after i got it out i stuck my finger up in the lower jackshaft access and it felt like a bump sticking down. after mirror work and flashlight i realized it was the torx head long bolt sticking down through the head and protruding into the cassette cavity. after putting everything back together i did reinstall that bolt i still really dont know what that bolt does but i figured it had a job.
is that an alignment bolt for the guide setup?
i dunno just putting that out there.
thanks for the help guys
 






The Torx bolt you are talking about, the lower one near the rear jackshaft sprocket holds the rear timing chain cassette at the scissor point.

The larger bolt at the top holds the top of the guide part of the cassette.

RCssttV.jpg

"Picture courtesy of StreetRod"

If I read your previous post correctly and you did not install the timing chain cassette with the lower torx bolt at the scissor point, then I would have to say that would be what is giving you the dull knocking sound, metal cassette on the side of the head or the block perhaps.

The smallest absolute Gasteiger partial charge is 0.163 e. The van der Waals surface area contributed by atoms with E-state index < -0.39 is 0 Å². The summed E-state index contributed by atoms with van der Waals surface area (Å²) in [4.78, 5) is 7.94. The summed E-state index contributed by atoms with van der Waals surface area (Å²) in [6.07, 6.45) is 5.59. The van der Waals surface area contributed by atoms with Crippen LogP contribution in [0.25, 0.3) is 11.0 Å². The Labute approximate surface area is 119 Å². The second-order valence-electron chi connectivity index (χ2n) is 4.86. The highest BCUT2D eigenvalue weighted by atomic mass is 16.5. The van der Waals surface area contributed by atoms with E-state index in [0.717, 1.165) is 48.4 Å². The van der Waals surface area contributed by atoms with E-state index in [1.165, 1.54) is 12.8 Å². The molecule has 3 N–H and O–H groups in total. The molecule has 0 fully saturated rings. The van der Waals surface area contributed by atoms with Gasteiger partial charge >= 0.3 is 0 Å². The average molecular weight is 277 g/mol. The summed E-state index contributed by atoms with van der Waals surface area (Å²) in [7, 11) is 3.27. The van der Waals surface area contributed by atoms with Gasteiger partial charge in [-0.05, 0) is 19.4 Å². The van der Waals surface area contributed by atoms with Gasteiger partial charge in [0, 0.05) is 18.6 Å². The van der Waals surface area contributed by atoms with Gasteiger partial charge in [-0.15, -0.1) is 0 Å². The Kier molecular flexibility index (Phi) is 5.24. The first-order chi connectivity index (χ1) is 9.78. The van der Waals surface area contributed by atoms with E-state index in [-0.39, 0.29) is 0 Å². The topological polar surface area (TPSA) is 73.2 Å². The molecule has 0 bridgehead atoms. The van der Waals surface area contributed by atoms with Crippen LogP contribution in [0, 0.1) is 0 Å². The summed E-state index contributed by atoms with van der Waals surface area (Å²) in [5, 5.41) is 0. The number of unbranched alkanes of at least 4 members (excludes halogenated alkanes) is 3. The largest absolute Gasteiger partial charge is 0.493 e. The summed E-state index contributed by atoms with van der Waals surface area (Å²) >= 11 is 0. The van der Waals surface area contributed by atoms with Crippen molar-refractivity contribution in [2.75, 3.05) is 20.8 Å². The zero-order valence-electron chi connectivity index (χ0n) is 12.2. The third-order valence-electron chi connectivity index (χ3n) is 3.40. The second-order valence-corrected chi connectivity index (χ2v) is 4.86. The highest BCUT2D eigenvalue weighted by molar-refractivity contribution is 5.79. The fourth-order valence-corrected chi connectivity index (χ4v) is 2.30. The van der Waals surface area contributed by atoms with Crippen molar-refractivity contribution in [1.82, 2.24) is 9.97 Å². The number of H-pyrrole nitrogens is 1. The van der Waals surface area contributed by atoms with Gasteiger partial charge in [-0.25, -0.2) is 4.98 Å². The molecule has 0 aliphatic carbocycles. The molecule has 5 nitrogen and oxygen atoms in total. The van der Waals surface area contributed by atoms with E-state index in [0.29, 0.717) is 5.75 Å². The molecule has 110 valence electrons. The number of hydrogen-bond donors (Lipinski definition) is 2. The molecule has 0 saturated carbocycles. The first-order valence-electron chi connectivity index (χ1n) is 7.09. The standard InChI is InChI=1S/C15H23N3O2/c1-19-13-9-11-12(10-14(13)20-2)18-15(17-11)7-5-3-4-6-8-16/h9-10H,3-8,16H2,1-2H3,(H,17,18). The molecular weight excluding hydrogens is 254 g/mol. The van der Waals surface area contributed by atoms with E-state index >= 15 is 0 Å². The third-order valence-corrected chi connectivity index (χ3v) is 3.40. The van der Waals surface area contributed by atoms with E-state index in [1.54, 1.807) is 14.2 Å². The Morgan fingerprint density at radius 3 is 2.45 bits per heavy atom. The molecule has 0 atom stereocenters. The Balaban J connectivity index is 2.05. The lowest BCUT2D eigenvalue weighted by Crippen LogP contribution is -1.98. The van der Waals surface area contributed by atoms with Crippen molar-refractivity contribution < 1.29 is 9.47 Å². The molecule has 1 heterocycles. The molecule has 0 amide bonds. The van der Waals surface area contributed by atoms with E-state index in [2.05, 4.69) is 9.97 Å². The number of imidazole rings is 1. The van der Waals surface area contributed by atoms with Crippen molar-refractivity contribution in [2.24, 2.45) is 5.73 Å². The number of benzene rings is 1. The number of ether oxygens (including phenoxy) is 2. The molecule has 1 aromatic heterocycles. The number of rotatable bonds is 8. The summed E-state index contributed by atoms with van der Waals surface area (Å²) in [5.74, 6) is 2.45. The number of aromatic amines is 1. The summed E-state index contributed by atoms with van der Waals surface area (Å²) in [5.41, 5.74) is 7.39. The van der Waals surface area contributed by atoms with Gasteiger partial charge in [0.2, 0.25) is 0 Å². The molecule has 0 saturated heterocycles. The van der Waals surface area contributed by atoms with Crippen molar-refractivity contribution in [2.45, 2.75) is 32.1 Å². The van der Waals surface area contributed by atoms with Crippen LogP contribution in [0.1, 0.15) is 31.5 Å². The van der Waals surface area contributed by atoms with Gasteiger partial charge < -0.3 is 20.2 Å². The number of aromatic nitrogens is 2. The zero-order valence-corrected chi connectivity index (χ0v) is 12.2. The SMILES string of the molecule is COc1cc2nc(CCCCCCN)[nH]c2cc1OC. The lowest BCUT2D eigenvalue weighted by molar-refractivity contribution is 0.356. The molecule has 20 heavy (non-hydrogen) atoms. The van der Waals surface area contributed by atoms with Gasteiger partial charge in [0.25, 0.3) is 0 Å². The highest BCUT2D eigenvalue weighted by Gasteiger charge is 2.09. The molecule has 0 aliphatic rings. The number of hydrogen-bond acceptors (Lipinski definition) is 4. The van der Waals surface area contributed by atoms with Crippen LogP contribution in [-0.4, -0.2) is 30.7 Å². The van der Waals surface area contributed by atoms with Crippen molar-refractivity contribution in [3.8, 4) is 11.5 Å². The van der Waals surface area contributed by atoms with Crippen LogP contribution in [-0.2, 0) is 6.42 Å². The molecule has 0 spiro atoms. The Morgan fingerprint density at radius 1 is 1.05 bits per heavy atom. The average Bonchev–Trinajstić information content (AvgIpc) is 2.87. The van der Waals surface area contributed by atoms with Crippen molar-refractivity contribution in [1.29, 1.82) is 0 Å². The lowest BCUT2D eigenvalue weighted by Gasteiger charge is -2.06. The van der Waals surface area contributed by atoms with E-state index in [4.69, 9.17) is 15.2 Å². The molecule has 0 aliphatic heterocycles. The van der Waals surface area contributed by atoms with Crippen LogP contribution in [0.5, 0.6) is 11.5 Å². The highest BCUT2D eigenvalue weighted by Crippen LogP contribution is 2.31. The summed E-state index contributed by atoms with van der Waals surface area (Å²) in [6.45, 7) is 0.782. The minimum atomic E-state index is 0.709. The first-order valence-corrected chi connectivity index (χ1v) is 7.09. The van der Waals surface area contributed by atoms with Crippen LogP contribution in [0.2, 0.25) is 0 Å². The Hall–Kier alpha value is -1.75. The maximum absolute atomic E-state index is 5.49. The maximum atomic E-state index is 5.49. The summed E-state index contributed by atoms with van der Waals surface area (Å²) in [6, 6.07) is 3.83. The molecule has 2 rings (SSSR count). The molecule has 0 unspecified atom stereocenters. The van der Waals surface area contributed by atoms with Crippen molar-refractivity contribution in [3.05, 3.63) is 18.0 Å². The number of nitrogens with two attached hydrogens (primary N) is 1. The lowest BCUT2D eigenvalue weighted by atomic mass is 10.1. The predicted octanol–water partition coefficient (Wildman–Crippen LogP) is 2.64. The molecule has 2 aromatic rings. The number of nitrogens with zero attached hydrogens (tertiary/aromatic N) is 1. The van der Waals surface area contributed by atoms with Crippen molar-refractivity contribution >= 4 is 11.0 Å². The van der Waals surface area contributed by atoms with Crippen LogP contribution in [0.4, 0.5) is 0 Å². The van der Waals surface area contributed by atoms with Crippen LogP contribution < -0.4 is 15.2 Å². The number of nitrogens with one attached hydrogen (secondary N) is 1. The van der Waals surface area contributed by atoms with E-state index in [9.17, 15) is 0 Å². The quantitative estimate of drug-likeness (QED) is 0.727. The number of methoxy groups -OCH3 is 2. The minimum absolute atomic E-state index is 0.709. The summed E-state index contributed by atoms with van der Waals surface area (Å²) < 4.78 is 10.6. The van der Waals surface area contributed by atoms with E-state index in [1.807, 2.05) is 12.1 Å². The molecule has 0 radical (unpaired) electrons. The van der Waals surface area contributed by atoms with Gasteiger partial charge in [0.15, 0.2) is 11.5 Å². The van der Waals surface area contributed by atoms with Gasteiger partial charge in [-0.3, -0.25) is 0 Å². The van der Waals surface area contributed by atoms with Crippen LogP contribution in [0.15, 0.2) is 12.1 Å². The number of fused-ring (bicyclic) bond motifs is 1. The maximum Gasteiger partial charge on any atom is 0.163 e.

As for the chain being tight or slack sometimes. If you wind the crankshaft clockwise the oil pressure pushes against the timing chain tensioners. If you then leave it for a while, the oil pressure will eventually bleed off. If you wind the crankshaft in reverse the oil will move backwards away from the tensioners, slacking of your chain. This is normal.

Here is the amount of slack in my chain while fully slackend off with no guide, just by rotating the crankshaft backwards.

DSCF2744.jpg

DSCF2743.jpg


And this is what it looks like fully tightened, also with no guide part of the cassette.

DSCF2740.jpg
 






valve spring pressure

As you manually rotate the camshaft only the weak spring pressure in the tensioner is pushing against the guide assembly since there is no oil pressure. During manual rotation the chain tightens and slackens because of the valve springs. That is normal. The valve spring pressure against the camshaft lobes sometimes opposes camshaft rotation and sometimes aids it depending on which valves are open.

When I reassembled my engine after replacing the camshaft timing components I had a noise that sounded lilke a stuck hydraulic cam follower. On a test drive I ran the engine up near 6,000 rpm and the noise stopped and never returned.

The green arrow in the photo below identifies the casting that receives the transmission to engine bolt. The red arrow identifies the barely visible guide assembly bolt below the casting.
rearblock.jpg


I had trapped pieces of the cassette in the area marked with red arrows in the photo below.